The Indie Film Sound Guide is a step by step series teaching you all of the basics to achieve better audio for your films. This includes preparation, recording, and mixing. The guide uses a scene shot specifically for the guide, and follows a proper workflow from start to finish. This is everything you will need to know to start recording great sound for your short film!
There’s a lot of sound going on during a shoot. You might be wondering what you should be recording first. Welcome to episode two.
So far we have talked about positioning your microphone to get the best results. Now it’s time to talk about WHAT you should be recording. If it’s a narrative film you’re making, I imagine it will have some sort of dialog. This is your highest priority.
Don’t worry about recording footsteps, pats on the back, coffee cups clinking, or any other sound effects just yet. All of these sound effects are a lot easier to reproduce.
But if you don’t get your dialogue, you’ll spend a lot of time trying to either fix it in post or dubbing it back in.
Right now, as the sound recordist, you just need to make sure you are getting clean dialog takes. If your audio is compromised before action is called, such as buses going past, or rowdy pedestrians outside, make the crew aware and you can wait it out, these things usually only last a few minutes at most.
In the meantime, the rest of the team can record some reaction shots, inserts, or anything else which doesn’t require audio being recorded.
If the sound is compromised during a take, however, it’s a good courtesy to continue rolling.
A short interference of sound can be edited out just as long as you have a few cleaner takes to work with. I will talk about this more in a later episode about mixing.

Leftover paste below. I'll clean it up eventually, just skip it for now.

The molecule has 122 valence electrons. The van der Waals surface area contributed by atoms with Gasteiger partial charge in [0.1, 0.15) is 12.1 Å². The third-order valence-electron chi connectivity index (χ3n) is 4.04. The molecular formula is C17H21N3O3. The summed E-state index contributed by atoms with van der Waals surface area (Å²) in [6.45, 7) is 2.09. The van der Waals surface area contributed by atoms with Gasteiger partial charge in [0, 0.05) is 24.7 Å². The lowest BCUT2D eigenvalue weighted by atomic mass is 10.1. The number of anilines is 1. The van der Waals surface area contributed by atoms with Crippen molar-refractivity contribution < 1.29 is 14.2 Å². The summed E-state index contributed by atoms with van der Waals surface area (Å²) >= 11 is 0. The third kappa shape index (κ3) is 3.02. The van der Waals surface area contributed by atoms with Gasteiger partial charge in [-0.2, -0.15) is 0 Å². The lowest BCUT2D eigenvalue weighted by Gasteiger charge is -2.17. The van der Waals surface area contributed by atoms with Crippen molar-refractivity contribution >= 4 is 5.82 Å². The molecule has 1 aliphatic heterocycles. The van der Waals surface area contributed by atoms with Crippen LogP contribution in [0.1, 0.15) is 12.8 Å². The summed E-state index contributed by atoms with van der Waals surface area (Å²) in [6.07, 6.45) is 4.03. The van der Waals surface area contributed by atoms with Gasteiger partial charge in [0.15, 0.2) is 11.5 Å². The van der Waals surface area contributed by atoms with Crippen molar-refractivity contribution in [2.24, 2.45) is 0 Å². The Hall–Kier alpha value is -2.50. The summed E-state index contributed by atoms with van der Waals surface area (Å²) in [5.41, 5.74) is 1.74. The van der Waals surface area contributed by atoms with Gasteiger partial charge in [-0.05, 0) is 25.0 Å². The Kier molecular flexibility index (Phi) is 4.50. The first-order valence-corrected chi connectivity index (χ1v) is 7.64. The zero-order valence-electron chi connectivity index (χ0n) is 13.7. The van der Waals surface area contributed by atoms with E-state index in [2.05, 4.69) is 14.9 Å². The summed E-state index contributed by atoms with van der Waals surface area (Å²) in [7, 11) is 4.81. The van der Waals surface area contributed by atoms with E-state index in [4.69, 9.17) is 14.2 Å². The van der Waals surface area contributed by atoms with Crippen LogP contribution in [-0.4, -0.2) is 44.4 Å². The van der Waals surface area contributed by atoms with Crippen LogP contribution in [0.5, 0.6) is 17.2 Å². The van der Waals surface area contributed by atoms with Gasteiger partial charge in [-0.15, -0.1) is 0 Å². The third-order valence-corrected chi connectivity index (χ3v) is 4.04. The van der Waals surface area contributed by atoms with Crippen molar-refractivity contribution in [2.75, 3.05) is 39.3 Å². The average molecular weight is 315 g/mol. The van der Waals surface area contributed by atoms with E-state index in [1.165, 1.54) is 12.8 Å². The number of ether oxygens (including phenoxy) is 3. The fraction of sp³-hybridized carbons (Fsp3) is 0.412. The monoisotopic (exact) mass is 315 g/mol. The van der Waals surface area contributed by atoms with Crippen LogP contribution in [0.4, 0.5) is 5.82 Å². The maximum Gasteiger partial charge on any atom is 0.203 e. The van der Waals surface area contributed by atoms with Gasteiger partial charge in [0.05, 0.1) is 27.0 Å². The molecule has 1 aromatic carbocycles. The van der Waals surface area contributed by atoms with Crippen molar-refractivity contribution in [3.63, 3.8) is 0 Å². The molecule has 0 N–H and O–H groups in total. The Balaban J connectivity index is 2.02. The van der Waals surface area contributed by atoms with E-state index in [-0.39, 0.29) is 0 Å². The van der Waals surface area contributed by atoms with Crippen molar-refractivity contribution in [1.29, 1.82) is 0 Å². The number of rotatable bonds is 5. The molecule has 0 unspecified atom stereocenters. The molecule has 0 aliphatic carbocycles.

When recording dialogue, it is essential to mark the take and record a clap using a clapperboard or your hands. A clap will generate a spike in the waveform so you can use it as a pin point to synchronise your good audio to your camera’s scratch audio.
If you are recording your audio straight into the camera, it isn’t as necessary, but it is a good habit to have anyway.
If you forget to mark the start of the take or the board wasn’t visible in the shot, you can always mark it at the very end, known as second sticks.
If you notice the take wasn’t marked with a clap, make everyone aware before the director yells cut. Syncing audio which doesn’t have an audio spike is a pain to mix.
Speaking of the director yelling cut! The camera operator and sound recordist should only cut picture and sound when the official call has been made. When you start making films, this is a habit you might have to force yourself to break.
If the director wants to continue rolling, and you cut sound, the shot will have to be marked again, slowing down production. So just keep rolling until they say cut!
So step two. Your priority is good, clean, loud dialogue!
Anything we didn't cover? Leave us a comment and we'll create a wrap up episode at the end of the guide, answering any questions we missed!
The Indie Film Sound Guide is a step by step series teaching you the basics of recording sound on set.
Episodes released weekly:
The Scene: https://youtu.be/dGD8pIOx2ls
Minimise Noise: https://youtu.be/e6MEJd_rGvI
Gain & Room Tone: https://youtu.be/U5MJvJ9_guQ
Wild Takes: https://youtu.be/Ci9RIH5d1ew
Organise & Sync: https://youtu.be/ZyVvwsWQIwk
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